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Discussion Starter #1
Hello,

My Cougar is running a 351 Cleaveland in it (so not original motor obviously) and I watched a video by Don Rush online on how to route the Vacuum lines for the lights up front. Like a dumb ass, I just ripped off most of the lines running to the “Vacuum Solenoid Valve” and proceeded to route them as the video instructed.

However, once I had the lines correctly installed (so I thought), the car wouldn’t start anymore.

I have attached one large pic of the Vacuum Line Route along with a few smaller rez pics from different angles of the current line setup. I have marked the two Vacuum Lines coming off of the manifold in pic #1.

ORDER OF EVENTS;
-The car was running perfectly until I removed some vacuum lines. Then it wouldn’t start.


- I tried running the lines many different ways to no avail.


- I decided that per chance it wasn’t the lines after all so I began replacing critical ignition parts; I replaced the solenoid, the coil, the rotor, the distributor cap, the wire running from the coil to the cap (yellow in pic).

- Then tested ignition, it attempted to fire up, but sputtered and backfired loudly.

- I then removed the gas tank, it had old gas and algae growing in it, so I flushed it all out over night (clean no rust at all upon inspection), reinstalled tank.

- Flushed the fuel lines

- Pumped out the fuel pump and pour in new gas.

- Replaced fuel filter with new transparent filter seen in pics.

- Tried to start it again, simply turns over now constantly, but never really attempts to start.

The car is well kept, has new oil, new parts everywhere, brand new carb etc.

Everything was working perfectly until I removed one headlight actuator and a few hoses :(

Any advice would be GREATLY APPRECIATED!
002.jpg 003.jpg 006.JPG 001.jpg
 

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Discussion Starter #2
In case the picture is to small of a rez to understand my writing on it. Here is the basic layout. The front manifold vacuum line runs into a "T" splitter that has a line that runs into the Brake booster and the other side runs into the tranny.

The rear manifold vacuum line runs into a "T" splitter as well, but both lines simply run to the front of the car for lights or something. Currently I have BOTH of them just plugged off.

Any vacuum lines that are just currently hanging loose are plugged off tightly.
 

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dunno about that issue but that spaghetti wiring mess would drive me nuts.... good luck though.
 

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The vaccum line problem I'll not address, but to make the starting up of a car easier and to help determine if a problem is fuel or ignition, I have found that all carburators that I have ever seen are designed such that, when their throttle blade angle is set with the throttle blade adjustment screw being exactly one turn "in" from the point where the throttle blade adjustment screw was not touching the "blade" at ALL, it will set the blade at a point in the bore that will expose the carb's transistion circuit's fuel mixture dump-port slot to a small amount of the motor's vacuum and that will cause a small amount of the transistion circuit's fuel mixture to be already in motion before the throttle is opened up, this is when the transistion circuit's fuel mixture is needed to off-set the "leaning" of the mixture caused by the throttle blade being opened up but, as yet, not enough air has flowed pasted the main boosters to cause them to "feel" enough of a vacuum signal to begin their own fuel mixture flow into the motor and correct the "lean" condition caused by the throttle blade being opened up. Thus, this "constant fuel mixture motion" of the carb's transistion circuit's fuel mixture greatly helps to reduce the stumble, or motor bog (which is often mistakenly "fixed" with an increase in the size of the "accelerator pump's fuel shot volume), that is caused by the delay (in time) of the transisition circuit's fuel mixture delivery into the motor.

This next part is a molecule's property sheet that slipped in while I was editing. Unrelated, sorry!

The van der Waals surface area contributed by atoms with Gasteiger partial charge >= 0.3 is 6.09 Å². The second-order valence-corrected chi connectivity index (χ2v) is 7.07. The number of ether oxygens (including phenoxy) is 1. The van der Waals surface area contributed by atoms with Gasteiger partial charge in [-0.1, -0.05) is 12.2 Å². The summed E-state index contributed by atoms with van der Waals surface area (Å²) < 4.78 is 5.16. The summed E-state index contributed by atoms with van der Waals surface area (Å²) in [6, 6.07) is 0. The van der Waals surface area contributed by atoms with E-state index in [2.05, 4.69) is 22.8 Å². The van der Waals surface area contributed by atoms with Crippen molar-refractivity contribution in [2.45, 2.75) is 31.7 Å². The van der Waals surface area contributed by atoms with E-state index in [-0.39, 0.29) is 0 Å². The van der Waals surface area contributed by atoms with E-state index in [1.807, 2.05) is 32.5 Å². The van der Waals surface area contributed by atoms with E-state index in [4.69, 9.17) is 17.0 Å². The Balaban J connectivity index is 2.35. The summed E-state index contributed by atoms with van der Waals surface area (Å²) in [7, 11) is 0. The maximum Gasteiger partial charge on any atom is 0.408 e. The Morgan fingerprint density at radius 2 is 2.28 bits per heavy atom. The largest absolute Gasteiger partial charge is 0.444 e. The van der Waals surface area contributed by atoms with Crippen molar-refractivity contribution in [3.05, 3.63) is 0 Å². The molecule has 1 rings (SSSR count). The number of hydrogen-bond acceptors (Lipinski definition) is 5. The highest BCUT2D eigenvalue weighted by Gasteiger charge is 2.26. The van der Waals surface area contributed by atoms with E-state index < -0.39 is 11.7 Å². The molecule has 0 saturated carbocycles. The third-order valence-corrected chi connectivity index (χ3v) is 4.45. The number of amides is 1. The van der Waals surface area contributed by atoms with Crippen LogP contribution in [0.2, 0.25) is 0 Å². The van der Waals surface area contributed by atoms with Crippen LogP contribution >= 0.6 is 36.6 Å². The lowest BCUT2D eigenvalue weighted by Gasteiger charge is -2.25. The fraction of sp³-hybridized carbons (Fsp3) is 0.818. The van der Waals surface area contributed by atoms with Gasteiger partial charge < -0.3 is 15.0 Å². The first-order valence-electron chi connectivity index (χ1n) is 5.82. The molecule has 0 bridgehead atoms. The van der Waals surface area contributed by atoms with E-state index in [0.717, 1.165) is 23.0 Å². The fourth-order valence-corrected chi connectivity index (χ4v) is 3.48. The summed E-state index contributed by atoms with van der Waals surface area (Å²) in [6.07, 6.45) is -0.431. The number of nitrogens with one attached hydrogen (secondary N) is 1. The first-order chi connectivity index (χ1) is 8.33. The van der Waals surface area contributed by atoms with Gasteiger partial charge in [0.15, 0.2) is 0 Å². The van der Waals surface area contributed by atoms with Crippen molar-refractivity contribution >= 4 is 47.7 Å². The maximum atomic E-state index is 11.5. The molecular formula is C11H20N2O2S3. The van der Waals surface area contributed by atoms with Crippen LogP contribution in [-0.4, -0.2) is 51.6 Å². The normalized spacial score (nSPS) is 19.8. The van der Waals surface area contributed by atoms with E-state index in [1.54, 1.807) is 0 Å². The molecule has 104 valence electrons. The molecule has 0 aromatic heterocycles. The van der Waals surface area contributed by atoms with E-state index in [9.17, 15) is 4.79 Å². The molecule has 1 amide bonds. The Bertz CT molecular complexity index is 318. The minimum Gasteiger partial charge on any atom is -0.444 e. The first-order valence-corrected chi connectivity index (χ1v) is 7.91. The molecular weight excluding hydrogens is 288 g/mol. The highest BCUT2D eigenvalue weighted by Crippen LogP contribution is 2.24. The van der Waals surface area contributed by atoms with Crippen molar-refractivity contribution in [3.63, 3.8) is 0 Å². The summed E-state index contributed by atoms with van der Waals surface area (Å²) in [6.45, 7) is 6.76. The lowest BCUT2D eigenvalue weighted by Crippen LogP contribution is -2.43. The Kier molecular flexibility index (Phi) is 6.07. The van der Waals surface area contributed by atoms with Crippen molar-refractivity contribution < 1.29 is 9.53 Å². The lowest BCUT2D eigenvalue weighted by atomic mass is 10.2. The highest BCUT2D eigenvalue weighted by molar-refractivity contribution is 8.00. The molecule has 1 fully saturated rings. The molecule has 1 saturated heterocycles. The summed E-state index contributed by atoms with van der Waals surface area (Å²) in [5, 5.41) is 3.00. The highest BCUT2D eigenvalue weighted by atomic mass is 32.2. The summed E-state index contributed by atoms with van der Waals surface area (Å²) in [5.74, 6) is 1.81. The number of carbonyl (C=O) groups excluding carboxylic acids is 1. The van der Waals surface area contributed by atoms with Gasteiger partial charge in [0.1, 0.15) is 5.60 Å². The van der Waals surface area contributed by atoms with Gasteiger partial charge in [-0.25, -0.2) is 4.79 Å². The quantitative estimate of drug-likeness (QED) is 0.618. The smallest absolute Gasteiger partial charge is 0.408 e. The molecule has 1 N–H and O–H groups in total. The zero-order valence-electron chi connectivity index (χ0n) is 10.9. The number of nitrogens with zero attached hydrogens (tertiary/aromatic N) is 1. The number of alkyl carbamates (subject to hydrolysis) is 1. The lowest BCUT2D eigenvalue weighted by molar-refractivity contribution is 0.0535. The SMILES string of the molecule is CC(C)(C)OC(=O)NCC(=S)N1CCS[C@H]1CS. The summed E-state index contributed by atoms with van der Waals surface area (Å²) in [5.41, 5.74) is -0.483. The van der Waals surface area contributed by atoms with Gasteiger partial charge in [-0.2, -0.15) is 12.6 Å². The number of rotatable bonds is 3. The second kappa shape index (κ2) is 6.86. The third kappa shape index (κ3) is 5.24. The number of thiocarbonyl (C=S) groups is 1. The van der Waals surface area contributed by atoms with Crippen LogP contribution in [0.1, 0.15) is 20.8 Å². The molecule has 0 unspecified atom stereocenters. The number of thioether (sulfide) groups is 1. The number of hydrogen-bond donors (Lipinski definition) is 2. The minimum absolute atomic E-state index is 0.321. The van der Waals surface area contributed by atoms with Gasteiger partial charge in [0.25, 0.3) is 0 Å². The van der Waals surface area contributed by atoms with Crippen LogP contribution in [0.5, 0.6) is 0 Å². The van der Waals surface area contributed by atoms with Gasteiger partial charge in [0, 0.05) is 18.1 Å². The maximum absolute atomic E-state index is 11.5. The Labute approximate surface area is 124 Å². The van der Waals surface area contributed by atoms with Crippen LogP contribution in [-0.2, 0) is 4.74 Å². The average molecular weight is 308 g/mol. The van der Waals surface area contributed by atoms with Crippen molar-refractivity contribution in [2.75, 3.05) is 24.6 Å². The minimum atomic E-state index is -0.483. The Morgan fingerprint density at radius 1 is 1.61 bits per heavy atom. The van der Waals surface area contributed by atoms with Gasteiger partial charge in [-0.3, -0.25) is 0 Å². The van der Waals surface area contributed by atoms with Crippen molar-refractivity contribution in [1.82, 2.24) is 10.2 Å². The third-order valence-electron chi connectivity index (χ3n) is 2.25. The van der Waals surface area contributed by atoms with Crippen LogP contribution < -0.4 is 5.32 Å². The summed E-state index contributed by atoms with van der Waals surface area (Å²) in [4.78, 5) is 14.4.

With the "one turn" rule of carburation being a reality (as it is!), the engine's idle speed RPM can only be set by turning the distributor to facilitate the adjustment of the idle speed RPM (also true). And so it is that, when you twist the distributor to set the engine's idle speed RPM (as you should!), you are, by default, also setting the ignition timing as well (and you are!).

And so, to me, it seems unlikely that anyone could argue that:
If a car is set up by the factory and it's ignition timing is set right and it's throttle blade adjustment screw is turned to "one" (and hence, the blade position and transistion slot exposure amount is set right) and who's engine idle speed is also set to the correct RPM... then it could only indicate that one or more of that car's settings are... WRONG!
Therefore:

To tune a car:
01). Set carb with "one turn" rule of carburation.
02). Set idle speed RPM with distributor.
03). The ignition timing is set by default.

To start a car:
01). Look into carb and visually confirm that the "pump shot" is working. This indicates that there is at least some fuel in the bowl.
02). Pump throttle three times and then SLOWLY let throttle up off of the floor. This gives "time" for the spring actions of carb to set choke.
03). Crank engine for five seconds.
04). Pump throttle six times and then hold throttle down on floor and do not remove your foot until after completion of step five, below.
05). Crank engine (with throttle held down on floor, as per step four, above) for ten whole seconds.
06). Pull a spark plug out of motor.
a). a "fuel wet" plug indicates an ignition problem (the difference between an oil wet or fuel wet plug can be discerned by the smell of the plug).
b). a "fuel dry" plug indicates a fuel delivery problem.

end
 
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